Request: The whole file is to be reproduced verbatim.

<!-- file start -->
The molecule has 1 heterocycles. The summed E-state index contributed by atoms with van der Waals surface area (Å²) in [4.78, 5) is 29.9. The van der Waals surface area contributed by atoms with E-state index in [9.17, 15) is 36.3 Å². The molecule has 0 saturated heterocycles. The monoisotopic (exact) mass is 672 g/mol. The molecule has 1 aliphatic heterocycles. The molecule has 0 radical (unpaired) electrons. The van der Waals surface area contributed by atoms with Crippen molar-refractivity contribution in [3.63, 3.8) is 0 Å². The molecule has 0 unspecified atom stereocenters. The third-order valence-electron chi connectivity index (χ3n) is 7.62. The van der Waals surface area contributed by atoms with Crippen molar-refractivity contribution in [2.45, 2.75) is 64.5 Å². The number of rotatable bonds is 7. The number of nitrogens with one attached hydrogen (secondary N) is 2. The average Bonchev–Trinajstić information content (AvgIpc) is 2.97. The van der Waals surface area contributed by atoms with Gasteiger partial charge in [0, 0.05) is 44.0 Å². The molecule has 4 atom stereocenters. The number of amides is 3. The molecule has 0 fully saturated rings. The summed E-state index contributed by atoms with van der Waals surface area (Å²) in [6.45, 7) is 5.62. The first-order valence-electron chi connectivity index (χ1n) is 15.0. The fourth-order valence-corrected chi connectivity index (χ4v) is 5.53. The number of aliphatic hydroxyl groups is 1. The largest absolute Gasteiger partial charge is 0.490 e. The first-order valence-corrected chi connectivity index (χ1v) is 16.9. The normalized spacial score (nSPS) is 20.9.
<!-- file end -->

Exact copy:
The molecule has 1 heterocycles. The summed E-state index contributed by atoms with van der Waals surface area (Å²) in [4.78, 5) is 29.9. The van der Waals surface area contributed by atoms with E-state index in [9.17, 15) is 36.3 Å². The molecule has 0 saturated heterocycles. The monoisotopic (exact) mass is 672 g/mol. The molecule has 1 aliphatic heterocycles. The molecule has 0 radical (unpaired) electrons. The van der Waals surface area contributed by atoms with Crippen molar-refractivity contribution in [3.63, 3.8) is 0 Å². The molecule has 0 unspecified atom stereocenters. The third-order valence-electron chi connectivity index (χ3n) is 7.62. The van der Waals surface area contributed by atoms with Crippen molar-refractivity contribution in [2.45, 2.75) is 64.5 Å². The number of rotatable bonds is 7. The number of nitrogens with one attached hydrogen (secondary N) is 2. The average Bonchev–Trinajstić information content (AvgIpc) is 2.97. The van der Waals surface area contributed by atoms with Gasteiger partial charge in [0, 0.05) is 44.0 Å². The molecule has 4 atom stereocenters. The number of amides is 3. The molecule has 0 fully saturated rings. The summed E-state index contributed by atoms with van der Waals surface area (Å²) in [6.45, 7) is 5.62. The first-order valence-electron chi connectivity index (χ1n) is 15.0. The fourth-order valence-corrected chi connectivity index (χ4v) is 5.53. The number of aliphatic hydroxyl groups is 1. The largest absolute Gasteiger partial charge is 0.490 e. The first-order valence-corrected chi connectivity index (χ1v) is 16.9. The normalized spacial score (nSPS) is 20.9.